Devil’s Review: Jeff Loomis – Plains of Oblivion

Plains of Oblivion is guitarist Jeff Loomis’ second solo album and the first since the demise (?) of Nevermore.  In this work he has brought together seasoned professionals from different realms of the metal world along with a brand new bassist he found on Youtube.  The resulting album is a sometimes aggressive affair with periods of more serene melodies and song writing.  In all, the album is Nevermore-like, but what would you expect?  Plains of Oblivion is definitely a guitarist’s album and a pretty good metal album.

To kick of the album, Mercurial is a blast of speed, power and aggression, transitioning to a slower, solo filled affair (including guest Marty Friedman – Megadeth) and some definite Nevermore-like riffing.  Heavy and fast, this is the proper way to start a metal album.  Follow up song The Ultimatum is also a speedy offering with a lot of lead guitar melody and that kind of downtuned Nevermore type of riffing.  Loomis proudly displays his shredding talent all over these tracks, solos abound (with second guest Tony MacAlpine).  Typically I am one who prefers a vocalist, but these songs are well enough crafted that I don’t really miss the vocals – yet.

Next up is Escape Velocity, yet another thrasher, blasting by along with some slower, melodic parts with more soloing of course.  Drummer Dirk Verbeuren of Soilwork puts on a quite impressive display of extreme drumming here, leaving me wondering how he did it all with just 4 appendages.  He is solid during the whole album.  This song includes a nicely constructed melodic line over the faster riffing as well, where sometimes throughout the album they get a bit lost in places.  Tragedy and Harmony follows with guest vocalist Christine Rhoades who previously appeared on a Nevermore album.  This is a good song, but seems kind of forced.  Not that she is a bad vocalist at all, but I think perhaps a male singer would have fit a bit better.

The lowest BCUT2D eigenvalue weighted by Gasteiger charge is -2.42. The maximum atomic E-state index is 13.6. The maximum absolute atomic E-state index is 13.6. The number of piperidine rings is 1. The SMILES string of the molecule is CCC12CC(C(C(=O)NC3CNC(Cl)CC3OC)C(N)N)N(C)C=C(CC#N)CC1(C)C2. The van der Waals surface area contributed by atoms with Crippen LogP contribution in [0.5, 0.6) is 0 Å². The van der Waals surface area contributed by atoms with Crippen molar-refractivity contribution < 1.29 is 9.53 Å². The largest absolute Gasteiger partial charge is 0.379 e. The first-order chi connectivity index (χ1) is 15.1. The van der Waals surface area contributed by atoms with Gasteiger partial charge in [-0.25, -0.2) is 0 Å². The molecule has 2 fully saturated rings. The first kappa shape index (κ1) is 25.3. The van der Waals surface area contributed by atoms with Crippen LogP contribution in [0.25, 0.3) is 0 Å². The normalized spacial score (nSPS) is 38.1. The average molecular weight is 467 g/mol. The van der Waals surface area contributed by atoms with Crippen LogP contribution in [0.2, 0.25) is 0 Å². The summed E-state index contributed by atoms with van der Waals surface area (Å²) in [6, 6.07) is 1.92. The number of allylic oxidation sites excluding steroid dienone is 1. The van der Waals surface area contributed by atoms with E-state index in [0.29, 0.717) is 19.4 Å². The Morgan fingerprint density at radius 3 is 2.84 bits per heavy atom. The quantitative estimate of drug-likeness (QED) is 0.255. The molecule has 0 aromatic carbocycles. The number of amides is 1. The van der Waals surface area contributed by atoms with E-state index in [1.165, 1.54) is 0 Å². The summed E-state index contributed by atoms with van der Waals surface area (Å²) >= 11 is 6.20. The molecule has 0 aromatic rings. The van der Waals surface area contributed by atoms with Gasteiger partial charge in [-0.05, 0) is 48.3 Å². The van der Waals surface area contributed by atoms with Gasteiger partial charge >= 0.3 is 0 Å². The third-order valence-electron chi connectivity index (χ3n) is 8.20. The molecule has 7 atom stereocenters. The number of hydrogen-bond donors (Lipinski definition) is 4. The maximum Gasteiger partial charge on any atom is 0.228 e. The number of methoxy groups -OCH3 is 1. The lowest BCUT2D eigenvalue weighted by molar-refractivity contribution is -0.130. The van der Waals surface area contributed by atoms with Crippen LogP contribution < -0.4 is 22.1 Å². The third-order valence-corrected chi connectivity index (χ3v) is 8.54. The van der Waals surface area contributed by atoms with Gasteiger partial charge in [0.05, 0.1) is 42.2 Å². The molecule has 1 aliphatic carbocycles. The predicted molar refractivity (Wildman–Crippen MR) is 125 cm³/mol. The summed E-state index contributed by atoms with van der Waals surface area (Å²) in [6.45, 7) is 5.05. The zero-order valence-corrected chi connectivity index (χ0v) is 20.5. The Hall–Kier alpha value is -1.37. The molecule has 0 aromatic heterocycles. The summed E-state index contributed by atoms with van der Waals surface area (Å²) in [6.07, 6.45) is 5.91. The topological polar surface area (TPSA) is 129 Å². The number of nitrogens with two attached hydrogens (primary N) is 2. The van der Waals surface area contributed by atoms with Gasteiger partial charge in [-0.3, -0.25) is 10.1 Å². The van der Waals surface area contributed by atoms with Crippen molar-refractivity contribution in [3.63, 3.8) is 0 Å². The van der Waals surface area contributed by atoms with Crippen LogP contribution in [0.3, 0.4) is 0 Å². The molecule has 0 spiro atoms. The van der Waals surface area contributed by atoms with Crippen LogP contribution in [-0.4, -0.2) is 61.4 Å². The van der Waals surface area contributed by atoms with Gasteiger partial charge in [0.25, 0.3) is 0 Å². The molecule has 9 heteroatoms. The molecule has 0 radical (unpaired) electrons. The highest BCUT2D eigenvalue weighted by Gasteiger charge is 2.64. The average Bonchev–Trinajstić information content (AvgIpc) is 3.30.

Requiem for the Living is a nice mid-paced song, crafted with some well done melodies and, again, solo work.  Attila Vörös, who worked with Nevermore, is the featured lead here, performing some great solos and lead work over the lightning quick drumming and riffing going on.  Chris Poland (Damn the Machine, Megadeth) guests on Continuum Drift, a slower paced, somewhat epic sounding tune.  By this point, though, I am starting to feel some overload due to the almost constant shredding going on.  The music is undeniably well written and performed, but solo after solo starts to wear on me.

A song very reminiscent of  Nevermore is next in Surrender with guest vocalist Ihsahn.  It feels like a Nevermore song with black metal/death metal vocals.  I am not a black metal fan and kind of choosy when it comes to death metal (preferring melodeath), but here I welcome the vocals.  They definitely add to the chaotic song structure of the verses and the melody of the chorus.  Chosen Time, a decent ballad featuring Christine Rhoades again seems much more suitable for her style.  Rapture is an acoustic piece, very well performed, but a weird ending.  Wrapping up the album is Sibylline Origin, a heavy, slow and actually one of the highlights of the album.  Great, impressive work by all musicians on this one, again sounding in places like Nevermore is back.

Plains of Oblivion is absolutely a guitarist’s album with shredding and solos all over the place, but that is to be expected from an artist like Jeff Loomis.  He still writes awesome riffs, much in the Nevermore vein.  The album is a variety of offerings, but the second half is stronger due to the diversity of songs, whereas the first half is just kind of overwhelming.  I also must mention the use of fadeouts (which I can’t stand), though on the closing track it is just the guitar playing a melody and works in this case.

I definitely enjoy Loomis’ work and have for a long time now.  His work here is heavy, passionate, technical, and overall very metal.

I hear the sound in a METAL way.

-Harley

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